NCOD is A Day To Be Normal. A column I wrote that was published in my school paper. Enjoy!
Today is National Coming Out Day. It is a day that is meant to symbolize a growing tolerance and awareness of sexual orientation and gender identity. Although this day was founded over 20 years ago, there is still a stigma towards what it tries to accomplish.
As humans we want to be happy with ourselves. We want to live our lives how we want – but we often forget that this world has so much diversity. We forget that not everyone is like us. That is exactly what today is meant to demonstrate.
I think it is preposterous that homosexuals have to ‘come out.’ I think it’s ridiculous that they have to deal with it – that it’s not just accepted like it has been in other cultures. However, I will say that the process is strengthening. Sometimes people feel dejected in the midst of it, but as they work through it, they become stronger people. They find more clarity about who they are, what they are, what they want, and especially how to pick themselves up, be happy and smile in life.
Coming out is very personal. There is no easy cut and dry formula. There is no checklist for you to go by and nothing to outline the journey that is before you. Commonly, though, it consists of three major components.
First one must come out to themselves – to be able to speak the words is scary in the beginning, then kind of exciting. To be able to smile at yourself in the mirror, after years of trying to not even look, is freeing.
After that, people have to come out to friends and family. This is where people generally get hung up and frightened more than anything. The more you care about someone the more difficult it is to come out to them. Their opinion about you means so much that it would be better not to risk the chance of something bad happening. Over time, though, as you gain confidence in yourself, you start to be able to share the news with other people. You become excited to tell the world who you are, and you’re happy to be that way.
That is the third step – living; walking around with the confidence of knowing who you are and being happy about your life, trusting that even if you have a bad day, you’ll still be alive tomorrow.
In today’s society there is growing tolerance and acceptance towards sexual diversity – equally, though, there is growing prejudice and hate. Homosexuality has always been present on this planet, in every culture that exists or has ever existed. There are 400 something animal species that exhibit homosexual tendencies, but only one exhibits homophobia. To say that today is a new day, where people can openly and freely distinguish themselves as who they are, would not be entirely truthful. Certainly, there is a greater ability to do so than there has been before, but we’re not completely there yet.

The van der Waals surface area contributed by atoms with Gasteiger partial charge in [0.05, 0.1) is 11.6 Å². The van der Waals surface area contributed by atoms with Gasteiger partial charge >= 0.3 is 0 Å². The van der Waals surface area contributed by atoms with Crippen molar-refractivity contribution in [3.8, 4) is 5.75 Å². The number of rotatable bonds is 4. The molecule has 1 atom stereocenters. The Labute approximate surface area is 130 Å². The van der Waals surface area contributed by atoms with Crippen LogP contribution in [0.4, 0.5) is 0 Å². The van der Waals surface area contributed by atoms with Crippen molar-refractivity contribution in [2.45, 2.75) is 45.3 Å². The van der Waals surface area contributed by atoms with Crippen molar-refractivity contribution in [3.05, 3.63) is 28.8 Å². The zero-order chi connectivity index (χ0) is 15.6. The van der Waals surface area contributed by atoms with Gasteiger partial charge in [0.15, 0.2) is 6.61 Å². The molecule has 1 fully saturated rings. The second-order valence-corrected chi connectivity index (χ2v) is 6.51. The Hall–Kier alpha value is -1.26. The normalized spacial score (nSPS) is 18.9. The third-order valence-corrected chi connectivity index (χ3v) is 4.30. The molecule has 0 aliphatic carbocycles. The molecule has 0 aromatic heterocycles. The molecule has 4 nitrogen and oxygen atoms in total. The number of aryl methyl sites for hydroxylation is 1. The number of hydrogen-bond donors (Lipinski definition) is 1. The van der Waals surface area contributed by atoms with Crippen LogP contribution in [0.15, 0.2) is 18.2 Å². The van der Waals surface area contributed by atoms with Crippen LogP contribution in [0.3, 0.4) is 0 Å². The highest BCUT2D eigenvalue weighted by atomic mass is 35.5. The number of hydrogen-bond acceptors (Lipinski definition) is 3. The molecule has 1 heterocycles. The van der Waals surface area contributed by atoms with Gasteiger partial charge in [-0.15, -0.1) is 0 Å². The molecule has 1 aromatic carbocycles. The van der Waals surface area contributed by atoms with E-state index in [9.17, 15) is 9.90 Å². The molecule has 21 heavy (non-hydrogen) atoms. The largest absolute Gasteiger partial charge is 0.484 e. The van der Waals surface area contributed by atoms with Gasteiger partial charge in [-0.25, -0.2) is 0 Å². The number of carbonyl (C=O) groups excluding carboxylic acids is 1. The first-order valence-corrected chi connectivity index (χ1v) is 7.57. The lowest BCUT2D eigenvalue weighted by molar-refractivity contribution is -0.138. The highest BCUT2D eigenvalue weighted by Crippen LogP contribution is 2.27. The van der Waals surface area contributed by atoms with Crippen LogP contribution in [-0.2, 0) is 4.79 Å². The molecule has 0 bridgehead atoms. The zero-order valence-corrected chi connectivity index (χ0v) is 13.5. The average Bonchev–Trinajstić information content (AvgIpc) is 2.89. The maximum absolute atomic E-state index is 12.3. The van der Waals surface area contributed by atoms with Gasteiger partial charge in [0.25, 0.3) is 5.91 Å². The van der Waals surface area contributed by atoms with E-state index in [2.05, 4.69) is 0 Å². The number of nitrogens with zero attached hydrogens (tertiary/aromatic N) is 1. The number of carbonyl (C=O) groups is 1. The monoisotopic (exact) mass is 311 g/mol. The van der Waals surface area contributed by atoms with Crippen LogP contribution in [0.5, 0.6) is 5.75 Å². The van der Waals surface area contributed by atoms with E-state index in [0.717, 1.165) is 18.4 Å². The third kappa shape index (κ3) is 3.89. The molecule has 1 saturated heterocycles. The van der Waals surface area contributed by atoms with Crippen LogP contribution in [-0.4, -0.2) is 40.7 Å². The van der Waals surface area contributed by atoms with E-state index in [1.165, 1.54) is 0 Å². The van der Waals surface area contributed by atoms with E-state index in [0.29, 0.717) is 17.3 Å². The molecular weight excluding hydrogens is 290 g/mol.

Today is a day to remember who you are. I don’t care if you are homosexual, heterosexual, bisexual, transgendered or anything else. Remember who you are, know who you are; operate with a sense that you are that, other people may or may not be, but trust that they know who they are. Celebrate in the diversity of the world today.
Don’t limit the lives of people to be behind closed doors – on either side of the spectrum. Don’t require someone to fit into a particular category because your brain prefers either/or. Don’t intimidate people to behaving, acting, and believing the exact same thing as you, because there is just no way you could be wrong.
Today is a day for people in the homosexual community to ‘come out.’ It is a day for them to stop hiding themselves behind a wall. It is a day for them to step forward and actively take part in their lives. To abolish the closet that has surrounded them and to obtain a sense of power within themselves that they can do it; that they can carry on, that they can – and will – be happy.
On a larger part, though, today is a day to build a community; a system of individuals who take pride in what makes them different. It is a day to smile at someone; it is a day to laugh, to joke. Today is not a day to feel inferior or inadequate. Today is not a day to have a sense of fear or worry. Today is not a day to be pressured. No, not today. Today is a day to come out as yourself – whoever that may be.
Today is a day to be normal.